Cycling Officers: What is their Background and What Should they Do?

At the recent meeting of Cyclist.ie to develop future strategy, there was discussion on the role of Cycling Officers in local authorities. Some of the comments showed a lack of awareness of Cyclist.ie’s position on the matter so this article was designed to clarify the subject. Cycle campaigners agree that there should be Cycling Officers in all local authorities but what should their background be and what should they do?

Cycling Officers were explicitly mentioned in the 2009 National Cycle Policy Framework where their sole task was defined as setting up a Cycle Forum but, since then, most local authorities have ignored the Department of Transport calls to appoint one. Where they have been appointed, some have an administrative background while others have a technical background and the underlying grade of appointed Officers includes Senior Executive Engineer, Administrative Officer and  Road Safety Officer with some working in “Sports Partnership” rather than “Transport”. In Kildare, the post of Cycling Officer was incorporated with the Road Safety Officer and the necessary qualifications uniquely included needing a driving licence but did not include being able to cycle.

In the past, the policy of Cyclist.ie was that the Cycling Officer should be appointed at an appropriate grade without specifying what that grade should be. At the October 2019 Council meeting of Cyclist.ie, a motion was passed that the Cycling Officer should be at Director of Services level and that the role of the Cycling Officer should be:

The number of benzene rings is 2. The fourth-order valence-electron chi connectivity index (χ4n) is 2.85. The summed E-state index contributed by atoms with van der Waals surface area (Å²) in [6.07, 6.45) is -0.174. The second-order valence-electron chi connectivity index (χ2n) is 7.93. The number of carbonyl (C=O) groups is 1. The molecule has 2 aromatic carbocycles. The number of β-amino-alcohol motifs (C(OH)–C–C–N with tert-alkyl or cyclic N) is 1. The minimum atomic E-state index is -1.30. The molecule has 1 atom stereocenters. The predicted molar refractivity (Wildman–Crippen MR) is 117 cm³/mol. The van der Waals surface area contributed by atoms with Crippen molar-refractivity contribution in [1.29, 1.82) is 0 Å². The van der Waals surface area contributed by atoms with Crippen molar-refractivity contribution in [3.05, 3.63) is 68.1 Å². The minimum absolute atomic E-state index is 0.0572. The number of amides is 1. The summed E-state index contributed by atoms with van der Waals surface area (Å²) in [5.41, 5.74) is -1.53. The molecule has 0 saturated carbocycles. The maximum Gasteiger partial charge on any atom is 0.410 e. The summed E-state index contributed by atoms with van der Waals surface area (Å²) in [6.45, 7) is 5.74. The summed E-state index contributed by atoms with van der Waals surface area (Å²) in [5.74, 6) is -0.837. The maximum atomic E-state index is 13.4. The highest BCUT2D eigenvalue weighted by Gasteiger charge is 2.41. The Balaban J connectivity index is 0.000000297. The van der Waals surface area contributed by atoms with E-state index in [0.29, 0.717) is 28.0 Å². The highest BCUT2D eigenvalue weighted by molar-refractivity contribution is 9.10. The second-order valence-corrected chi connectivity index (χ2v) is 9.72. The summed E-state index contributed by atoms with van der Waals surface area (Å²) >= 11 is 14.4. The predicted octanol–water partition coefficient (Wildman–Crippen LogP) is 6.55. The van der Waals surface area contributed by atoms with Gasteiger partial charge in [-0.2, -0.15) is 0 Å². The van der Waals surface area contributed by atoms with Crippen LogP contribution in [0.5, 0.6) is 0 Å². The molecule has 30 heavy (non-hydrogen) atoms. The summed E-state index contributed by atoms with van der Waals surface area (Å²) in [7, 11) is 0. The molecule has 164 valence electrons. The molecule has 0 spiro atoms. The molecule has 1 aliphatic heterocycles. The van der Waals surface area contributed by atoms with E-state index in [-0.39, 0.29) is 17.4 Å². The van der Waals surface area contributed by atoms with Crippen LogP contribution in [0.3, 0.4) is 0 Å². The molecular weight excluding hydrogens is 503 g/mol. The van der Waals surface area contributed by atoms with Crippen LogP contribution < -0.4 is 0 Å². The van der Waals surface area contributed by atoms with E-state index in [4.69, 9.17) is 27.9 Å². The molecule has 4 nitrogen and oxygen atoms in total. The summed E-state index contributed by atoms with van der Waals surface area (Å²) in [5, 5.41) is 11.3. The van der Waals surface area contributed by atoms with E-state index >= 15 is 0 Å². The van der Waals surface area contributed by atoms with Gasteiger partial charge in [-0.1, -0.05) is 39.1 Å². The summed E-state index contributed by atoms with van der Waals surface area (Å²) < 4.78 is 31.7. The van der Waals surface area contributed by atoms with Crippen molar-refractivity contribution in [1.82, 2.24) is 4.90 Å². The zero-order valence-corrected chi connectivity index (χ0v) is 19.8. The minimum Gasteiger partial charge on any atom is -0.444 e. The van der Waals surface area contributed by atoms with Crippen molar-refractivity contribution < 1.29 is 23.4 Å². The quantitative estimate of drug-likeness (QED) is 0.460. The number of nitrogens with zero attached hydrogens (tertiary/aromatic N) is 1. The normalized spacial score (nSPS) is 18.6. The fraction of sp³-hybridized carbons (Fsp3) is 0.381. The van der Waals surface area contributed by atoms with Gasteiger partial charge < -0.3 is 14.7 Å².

(1) to achieve an increased level of cycling and

(2) report progress or lack of it on an annual basis.

In large part, this was because in local authorities no-one is responsible for increasing the level of cycling. It also avoids the question of whether the required skillset should be technical or administrative. What is more important is the enthusiasm of the person for the job!

In 2005, following a road traffic crash in County Meath in which five schoolgirls were killed, safety procedures changed radically when Directors of Services in local authorities were given responsibility for new road safety procedures. This was a radical departure and led to an increased emphasis on health and safety in the upper levels of local authority senior management. In (most) local authorities, an equivalent radical departure is required in relation to cycling. Cycling Officers at Director of Services level with responsibility for increasing the level of cycling would be one step in ensuring that high quality is an integral part of new cycling infrastructure as low quality will not attract a high number of users.

Since the passing of the motion by Council, the Cyclist executive has raised the issue in its Pre-Budget submission to government but the Department of Transport has given no indication that it accepts Cyclist.ie’s position. Under it does, efforts to improve quality of cycling infrastructure will be handicapped.

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